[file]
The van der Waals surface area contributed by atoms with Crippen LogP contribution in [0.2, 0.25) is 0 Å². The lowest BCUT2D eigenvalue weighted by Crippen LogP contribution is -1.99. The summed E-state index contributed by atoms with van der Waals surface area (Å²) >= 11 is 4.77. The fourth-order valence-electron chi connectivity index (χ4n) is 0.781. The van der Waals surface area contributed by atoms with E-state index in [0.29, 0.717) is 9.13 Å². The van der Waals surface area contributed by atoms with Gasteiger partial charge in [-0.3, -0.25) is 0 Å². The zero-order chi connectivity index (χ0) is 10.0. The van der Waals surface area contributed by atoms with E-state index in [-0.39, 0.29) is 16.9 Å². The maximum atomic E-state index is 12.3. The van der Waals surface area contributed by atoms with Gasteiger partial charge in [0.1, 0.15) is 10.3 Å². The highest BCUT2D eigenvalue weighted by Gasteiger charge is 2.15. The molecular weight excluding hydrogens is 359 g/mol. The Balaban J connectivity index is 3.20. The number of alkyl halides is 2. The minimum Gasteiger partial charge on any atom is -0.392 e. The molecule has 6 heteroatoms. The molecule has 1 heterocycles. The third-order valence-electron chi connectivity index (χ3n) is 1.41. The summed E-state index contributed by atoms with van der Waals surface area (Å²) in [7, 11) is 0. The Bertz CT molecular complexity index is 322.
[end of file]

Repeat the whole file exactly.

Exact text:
The van der Waals surface area contributed by atoms with Crippen LogP contribution in [0.2, 0.25) is 0 Å². The lowest BCUT2D eigenvalue weighted by Crippen LogP contribution is -1.99. The summed E-state index contributed by atoms with van der Waals surface area (Å²) >= 11 is 4.77. The fourth-order valence-electron chi connectivity index (χ4n) is 0.781. The van der Waals surface area contributed by atoms with E-state index in [0.29, 0.717) is 9.13 Å². The van der Waals surface area contributed by atoms with Gasteiger partial charge in [-0.3, -0.25) is 0 Å². The zero-order chi connectivity index (χ0) is 10.0. The van der Waals surface area contributed by atoms with E-state index in [-0.39, 0.29) is 16.9 Å². The maximum atomic E-state index is 12.3. The van der Waals surface area contributed by atoms with Gasteiger partial charge in [0.1, 0.15) is 10.3 Å². The highest BCUT2D eigenvalue weighted by Gasteiger charge is 2.15. The molecular weight excluding hydrogens is 359 g/mol. The Balaban J connectivity index is 3.20. The number of alkyl halides is 2. The minimum Gasteiger partial charge on any atom is -0.392 e. The molecule has 6 heteroatoms. The molecule has 1 heterocycles. The third-order valence-electron chi connectivity index (χ3n) is 1.41. The summed E-state index contributed by atoms with van der Waals surface area (Å²) in [7, 11) is 0. The Bertz CT molecular complexity index is 322.